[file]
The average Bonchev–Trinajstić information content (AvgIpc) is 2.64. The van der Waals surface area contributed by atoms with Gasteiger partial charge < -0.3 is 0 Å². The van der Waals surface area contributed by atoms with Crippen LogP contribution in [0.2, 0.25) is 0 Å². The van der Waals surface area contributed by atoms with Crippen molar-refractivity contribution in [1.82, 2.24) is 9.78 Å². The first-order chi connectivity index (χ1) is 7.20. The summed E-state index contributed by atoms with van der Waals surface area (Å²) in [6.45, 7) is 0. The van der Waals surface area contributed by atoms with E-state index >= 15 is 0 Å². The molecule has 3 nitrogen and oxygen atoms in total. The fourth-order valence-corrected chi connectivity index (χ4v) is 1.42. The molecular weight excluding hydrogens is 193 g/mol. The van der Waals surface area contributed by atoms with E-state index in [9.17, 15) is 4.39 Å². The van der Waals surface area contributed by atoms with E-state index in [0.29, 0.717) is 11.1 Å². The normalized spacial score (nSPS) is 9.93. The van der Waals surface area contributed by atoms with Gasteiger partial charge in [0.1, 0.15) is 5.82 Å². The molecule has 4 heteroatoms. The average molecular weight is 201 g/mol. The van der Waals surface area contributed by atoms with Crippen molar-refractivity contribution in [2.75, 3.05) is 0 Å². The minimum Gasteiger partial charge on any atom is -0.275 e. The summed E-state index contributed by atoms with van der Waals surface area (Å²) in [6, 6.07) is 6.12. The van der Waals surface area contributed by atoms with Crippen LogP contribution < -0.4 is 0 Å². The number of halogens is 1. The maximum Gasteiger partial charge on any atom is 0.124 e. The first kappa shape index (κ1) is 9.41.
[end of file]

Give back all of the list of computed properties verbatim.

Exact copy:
The average Bonchev–Trinajstić information content (AvgIpc) is 2.64. The van der Waals surface area contributed by atoms with Gasteiger partial charge < -0.3 is 0 Å². The van der Waals surface area contributed by atoms with Crippen LogP contribution in [0.2, 0.25) is 0 Å². The van der Waals surface area contributed by atoms with Crippen molar-refractivity contribution in [1.82, 2.24) is 9.78 Å². The first-order chi connectivity index (χ1) is 7.20. The summed E-state index contributed by atoms with van der Waals surface area (Å²) in [6.45, 7) is 0. The van der Waals surface area contributed by atoms with E-state index >= 15 is 0 Å². The molecule has 3 nitrogen and oxygen atoms in total. The fourth-order valence-corrected chi connectivity index (χ4v) is 1.42. The molecular weight excluding hydrogens is 193 g/mol. The van der Waals surface area contributed by atoms with E-state index in [9.17, 15) is 4.39 Å². The van der Waals surface area contributed by atoms with E-state index in [0.29, 0.717) is 11.1 Å². The normalized spacial score (nSPS) is 9.93. The van der Waals surface area contributed by atoms with Gasteiger partial charge in [0.1, 0.15) is 5.82 Å². The molecule has 4 heteroatoms. The average molecular weight is 201 g/mol. The van der Waals surface area contributed by atoms with Crippen molar-refractivity contribution in [2.75, 3.05) is 0 Å². The minimum Gasteiger partial charge on any atom is -0.275 e. The summed E-state index contributed by atoms with van der Waals surface area (Å²) in [6, 6.07) is 6.12. The van der Waals surface area contributed by atoms with Crippen LogP contribution < -0.4 is 0 Å². The number of halogens is 1. The maximum Gasteiger partial charge on any atom is 0.124 e. The first kappa shape index (κ1) is 9.41.